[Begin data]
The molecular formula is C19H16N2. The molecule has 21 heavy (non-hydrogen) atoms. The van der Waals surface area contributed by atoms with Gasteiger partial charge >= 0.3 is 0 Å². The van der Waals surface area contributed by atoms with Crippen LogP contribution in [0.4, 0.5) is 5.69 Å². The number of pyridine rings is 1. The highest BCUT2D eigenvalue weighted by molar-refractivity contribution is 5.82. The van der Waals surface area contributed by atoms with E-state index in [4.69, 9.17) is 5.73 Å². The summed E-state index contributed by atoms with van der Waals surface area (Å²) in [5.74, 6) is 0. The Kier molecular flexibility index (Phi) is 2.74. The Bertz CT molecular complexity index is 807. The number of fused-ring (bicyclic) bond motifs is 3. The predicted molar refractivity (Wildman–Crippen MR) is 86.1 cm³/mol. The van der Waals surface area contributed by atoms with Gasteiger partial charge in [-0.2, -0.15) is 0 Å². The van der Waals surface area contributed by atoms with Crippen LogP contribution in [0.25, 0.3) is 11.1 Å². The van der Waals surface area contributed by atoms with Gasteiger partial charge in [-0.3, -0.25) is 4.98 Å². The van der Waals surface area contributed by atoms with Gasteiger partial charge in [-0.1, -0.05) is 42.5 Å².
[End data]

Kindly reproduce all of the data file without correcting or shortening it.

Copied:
The molecular formula is C19H16N2. The molecule has 21 heavy (non-hydrogen) atoms. The van der Waals surface area contributed by atoms with Gasteiger partial charge >= 0.3 is 0 Å². The van der Waals surface area contributed by atoms with Crippen LogP contribution in [0.4, 0.5) is 5.69 Å². The number of pyridine rings is 1. The highest BCUT2D eigenvalue weighted by molar-refractivity contribution is 5.82. The van der Waals surface area contributed by atoms with E-state index in [4.69, 9.17) is 5.73 Å². The summed E-state index contributed by atoms with van der Waals surface area (Å²) in [5.74, 6) is 0. The Kier molecular flexibility index (Phi) is 2.74. The Bertz CT molecular complexity index is 807. The number of fused-ring (bicyclic) bond motifs is 3. The predicted molar refractivity (Wildman–Crippen MR) is 86.1 cm³/mol. The van der Waals surface area contributed by atoms with Gasteiger partial charge in [-0.2, -0.15) is 0 Å². The van der Waals surface area contributed by atoms with Crippen LogP contribution in [0.25, 0.3) is 11.1 Å². The van der Waals surface area contributed by atoms with Gasteiger partial charge in [-0.3, -0.25) is 4.98 Å². The van der Waals surface area contributed by atoms with Gasteiger partial charge in [-0.1, -0.05) is 42.5 Å².